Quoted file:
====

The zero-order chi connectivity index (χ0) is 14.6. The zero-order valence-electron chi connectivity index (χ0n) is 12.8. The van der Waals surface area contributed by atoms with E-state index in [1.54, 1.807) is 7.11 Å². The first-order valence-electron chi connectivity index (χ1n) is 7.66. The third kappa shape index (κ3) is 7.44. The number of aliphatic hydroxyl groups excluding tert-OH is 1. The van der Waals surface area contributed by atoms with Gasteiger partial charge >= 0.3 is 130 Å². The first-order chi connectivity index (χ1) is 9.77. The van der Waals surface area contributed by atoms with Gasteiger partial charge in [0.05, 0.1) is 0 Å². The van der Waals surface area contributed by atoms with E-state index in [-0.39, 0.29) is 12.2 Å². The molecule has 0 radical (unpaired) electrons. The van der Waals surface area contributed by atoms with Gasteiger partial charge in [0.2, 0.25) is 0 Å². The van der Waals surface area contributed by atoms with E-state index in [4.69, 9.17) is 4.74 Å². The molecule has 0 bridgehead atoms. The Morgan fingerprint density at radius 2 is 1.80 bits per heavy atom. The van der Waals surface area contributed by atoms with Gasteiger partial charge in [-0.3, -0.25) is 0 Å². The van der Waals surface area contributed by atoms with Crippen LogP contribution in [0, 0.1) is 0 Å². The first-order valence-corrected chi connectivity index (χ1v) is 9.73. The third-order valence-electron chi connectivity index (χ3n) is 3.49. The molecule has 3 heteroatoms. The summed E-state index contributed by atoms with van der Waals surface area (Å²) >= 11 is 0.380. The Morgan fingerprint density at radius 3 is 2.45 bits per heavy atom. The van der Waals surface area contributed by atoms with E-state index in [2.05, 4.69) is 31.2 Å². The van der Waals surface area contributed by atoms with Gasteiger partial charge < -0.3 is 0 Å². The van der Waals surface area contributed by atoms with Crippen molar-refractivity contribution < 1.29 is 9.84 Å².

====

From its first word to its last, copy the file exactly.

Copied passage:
The zero-order chi connectivity index (χ0) is 14.6. The zero-order valence-electron chi connectivity index (χ0n) is 12.8. The van der Waals surface area contributed by atoms with E-state index in [1.54, 1.807) is 7.11 Å². The first-order valence-electron chi connectivity index (χ1n) is 7.66. The third kappa shape index (κ3) is 7.44. The number of aliphatic hydroxyl groups excluding tert-OH is 1. The van der Waals surface area contributed by atoms with Gasteiger partial charge >= 0.3 is 130 Å². The first-order chi connectivity index (χ1) is 9.77. The van der Waals surface area contributed by atoms with Gasteiger partial charge in [0.05, 0.1) is 0 Å². The van der Waals surface area contributed by atoms with E-state index in [-0.39, 0.29) is 12.2 Å². The molecule has 0 radical (unpaired) electrons. The van der Waals surface area contributed by atoms with Gasteiger partial charge in [0.2, 0.25) is 0 Å². The van der Waals surface area contributed by atoms with E-state index in [4.69, 9.17) is 4.74 Å². The molecule has 0 bridgehead atoms. The Morgan fingerprint density at radius 2 is 1.80 bits per heavy atom. The van der Waals surface area contributed by atoms with Gasteiger partial charge in [-0.3, -0.25) is 0 Å². The van der Waals surface area contributed by atoms with Crippen LogP contribution in [0, 0.1) is 0 Å². The first-order valence-corrected chi connectivity index (χ1v) is 9.73. The third-order valence-electron chi connectivity index (χ3n) is 3.49. The molecule has 3 heteroatoms. The summed E-state index contributed by atoms with van der Waals surface area (Å²) >= 11 is 0.380. The Morgan fingerprint density at radius 3 is 2.45 bits per heavy atom. The van der Waals surface area contributed by atoms with E-state index in [2.05, 4.69) is 31.2 Å². The van der Waals surface area contributed by atoms with Gasteiger partial charge < -0.3 is 0 Å². The van der Waals surface area contributed by atoms with Crippen molar-refractivity contribution < 1.29 is 9.84 Å².